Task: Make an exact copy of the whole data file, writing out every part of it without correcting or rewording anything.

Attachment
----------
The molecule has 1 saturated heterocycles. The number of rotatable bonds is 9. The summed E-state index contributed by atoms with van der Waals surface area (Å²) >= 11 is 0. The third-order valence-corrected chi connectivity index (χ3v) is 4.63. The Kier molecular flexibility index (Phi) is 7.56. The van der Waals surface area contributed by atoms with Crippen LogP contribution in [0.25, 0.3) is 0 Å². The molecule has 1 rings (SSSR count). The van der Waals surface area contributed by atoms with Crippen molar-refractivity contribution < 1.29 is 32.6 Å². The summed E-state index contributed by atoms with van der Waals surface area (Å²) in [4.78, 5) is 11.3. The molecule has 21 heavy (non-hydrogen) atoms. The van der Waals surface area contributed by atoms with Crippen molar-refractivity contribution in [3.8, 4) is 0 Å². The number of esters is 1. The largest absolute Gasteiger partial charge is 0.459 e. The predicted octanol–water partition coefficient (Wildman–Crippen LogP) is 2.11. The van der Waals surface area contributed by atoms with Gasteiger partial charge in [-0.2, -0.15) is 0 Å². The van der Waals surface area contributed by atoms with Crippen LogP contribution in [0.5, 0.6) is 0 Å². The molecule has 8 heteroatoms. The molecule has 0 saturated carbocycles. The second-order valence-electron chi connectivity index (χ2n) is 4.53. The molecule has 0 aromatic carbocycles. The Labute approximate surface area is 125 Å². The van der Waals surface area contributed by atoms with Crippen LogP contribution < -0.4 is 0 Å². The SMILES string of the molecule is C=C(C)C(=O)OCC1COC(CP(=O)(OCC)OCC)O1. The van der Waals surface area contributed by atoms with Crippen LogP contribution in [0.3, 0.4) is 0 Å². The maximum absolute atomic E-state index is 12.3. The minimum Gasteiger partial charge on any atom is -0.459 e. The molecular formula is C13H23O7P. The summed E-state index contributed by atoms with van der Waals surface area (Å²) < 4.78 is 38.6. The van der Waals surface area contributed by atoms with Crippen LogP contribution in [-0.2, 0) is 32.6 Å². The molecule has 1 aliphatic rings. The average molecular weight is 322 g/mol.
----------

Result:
The molecule has 1 saturated heterocycles. The number of rotatable bonds is 9. The summed E-state index contributed by atoms with van der Waals surface area (Å²) >= 11 is 0. The third-order valence-corrected chi connectivity index (χ3v) is 4.63. The Kier molecular flexibility index (Phi) is 7.56. The van der Waals surface area contributed by atoms with Crippen LogP contribution in [0.25, 0.3) is 0 Å². The molecule has 1 rings (SSSR count). The van der Waals surface area contributed by atoms with Crippen molar-refractivity contribution < 1.29 is 32.6 Å². The summed E-state index contributed by atoms with van der Waals surface area (Å²) in [4.78, 5) is 11.3. The molecule has 21 heavy (non-hydrogen) atoms. The van der Waals surface area contributed by atoms with Crippen molar-refractivity contribution in [3.8, 4) is 0 Å². The number of esters is 1. The largest absolute Gasteiger partial charge is 0.459 e. The predicted octanol–water partition coefficient (Wildman–Crippen LogP) is 2.11. The van der Waals surface area contributed by atoms with Gasteiger partial charge in [-0.2, -0.15) is 0 Å². The van der Waals surface area contributed by atoms with Crippen LogP contribution in [0.5, 0.6) is 0 Å². The molecule has 8 heteroatoms. The molecule has 0 saturated carbocycles. The second-order valence-electron chi connectivity index (χ2n) is 4.53. The molecule has 0 aromatic carbocycles. The Labute approximate surface area is 125 Å². The van der Waals surface area contributed by atoms with Crippen LogP contribution < -0.4 is 0 Å². The SMILES string of the molecule is C=C(C)C(=O)OCC1COC(CP(=O)(OCC)OCC)O1. The van der Waals surface area contributed by atoms with Crippen LogP contribution in [0.3, 0.4) is 0 Å². The maximum absolute atomic E-state index is 12.3. The minimum Gasteiger partial charge on any atom is -0.459 e. The molecular formula is C13H23O7P. The summed E-state index contributed by atoms with van der Waals surface area (Å²) < 4.78 is 38.6. The van der Waals surface area contributed by atoms with Crippen LogP contribution in [-0.2, 0) is 32.6 Å². The molecule has 1 aliphatic rings. The average molecular weight is 322 g/mol.